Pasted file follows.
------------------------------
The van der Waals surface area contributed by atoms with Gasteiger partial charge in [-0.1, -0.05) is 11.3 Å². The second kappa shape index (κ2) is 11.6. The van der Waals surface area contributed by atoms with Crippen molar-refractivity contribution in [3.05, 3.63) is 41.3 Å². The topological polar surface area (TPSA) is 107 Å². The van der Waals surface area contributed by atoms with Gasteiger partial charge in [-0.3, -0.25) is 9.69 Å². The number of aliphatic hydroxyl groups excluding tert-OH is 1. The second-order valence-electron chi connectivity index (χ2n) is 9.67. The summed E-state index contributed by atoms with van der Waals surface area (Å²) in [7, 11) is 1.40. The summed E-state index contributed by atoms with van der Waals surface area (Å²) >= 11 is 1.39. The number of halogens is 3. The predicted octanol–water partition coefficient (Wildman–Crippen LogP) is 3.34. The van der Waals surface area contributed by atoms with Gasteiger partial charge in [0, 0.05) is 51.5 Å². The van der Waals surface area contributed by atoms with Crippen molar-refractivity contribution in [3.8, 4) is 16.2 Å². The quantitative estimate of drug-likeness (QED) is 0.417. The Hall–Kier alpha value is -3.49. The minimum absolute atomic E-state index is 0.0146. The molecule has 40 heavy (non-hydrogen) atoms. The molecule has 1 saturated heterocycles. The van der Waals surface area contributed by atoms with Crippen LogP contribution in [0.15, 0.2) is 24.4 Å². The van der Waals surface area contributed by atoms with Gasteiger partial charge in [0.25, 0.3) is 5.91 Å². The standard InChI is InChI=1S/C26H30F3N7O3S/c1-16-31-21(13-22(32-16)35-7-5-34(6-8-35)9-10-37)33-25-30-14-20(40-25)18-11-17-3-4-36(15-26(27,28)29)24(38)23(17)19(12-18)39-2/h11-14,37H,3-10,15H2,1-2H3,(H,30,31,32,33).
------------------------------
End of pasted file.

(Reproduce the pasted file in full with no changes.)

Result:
The van der Waals surface area contributed by atoms with Gasteiger partial charge in [-0.1, -0.05) is 11.3 Å². The second kappa shape index (κ2) is 11.6. The van der Waals surface area contributed by atoms with Crippen molar-refractivity contribution in [3.05, 3.63) is 41.3 Å². The topological polar surface area (TPSA) is 107 Å². The van der Waals surface area contributed by atoms with Gasteiger partial charge in [-0.3, -0.25) is 9.69 Å². The number of aliphatic hydroxyl groups excluding tert-OH is 1. The second-order valence-electron chi connectivity index (χ2n) is 9.67. The summed E-state index contributed by atoms with van der Waals surface area (Å²) in [7, 11) is 1.40. The summed E-state index contributed by atoms with van der Waals surface area (Å²) >= 11 is 1.39. The number of halogens is 3. The predicted octanol–water partition coefficient (Wildman–Crippen LogP) is 3.34. The van der Waals surface area contributed by atoms with Gasteiger partial charge in [0, 0.05) is 51.5 Å². The van der Waals surface area contributed by atoms with Crippen molar-refractivity contribution in [3.8, 4) is 16.2 Å². The quantitative estimate of drug-likeness (QED) is 0.417. The Hall–Kier alpha value is -3.49. The minimum absolute atomic E-state index is 0.0146. The molecule has 40 heavy (non-hydrogen) atoms. The molecule has 1 saturated heterocycles. The van der Waals surface area contributed by atoms with Crippen LogP contribution in [0.15, 0.2) is 24.4 Å². The van der Waals surface area contributed by atoms with Gasteiger partial charge in [0.25, 0.3) is 5.91 Å². The standard InChI is InChI=1S/C26H30F3N7O3S/c1-16-31-21(13-22(32-16)35-7-5-34(6-8-35)9-10-37)33-25-30-14-20(40-25)18-11-17-3-4-36(15-26(27,28)29)24(38)23(17)19(12-18)39-2/h11-14,37H,3-10,15H2,1-2H3,(H,30,31,32,33).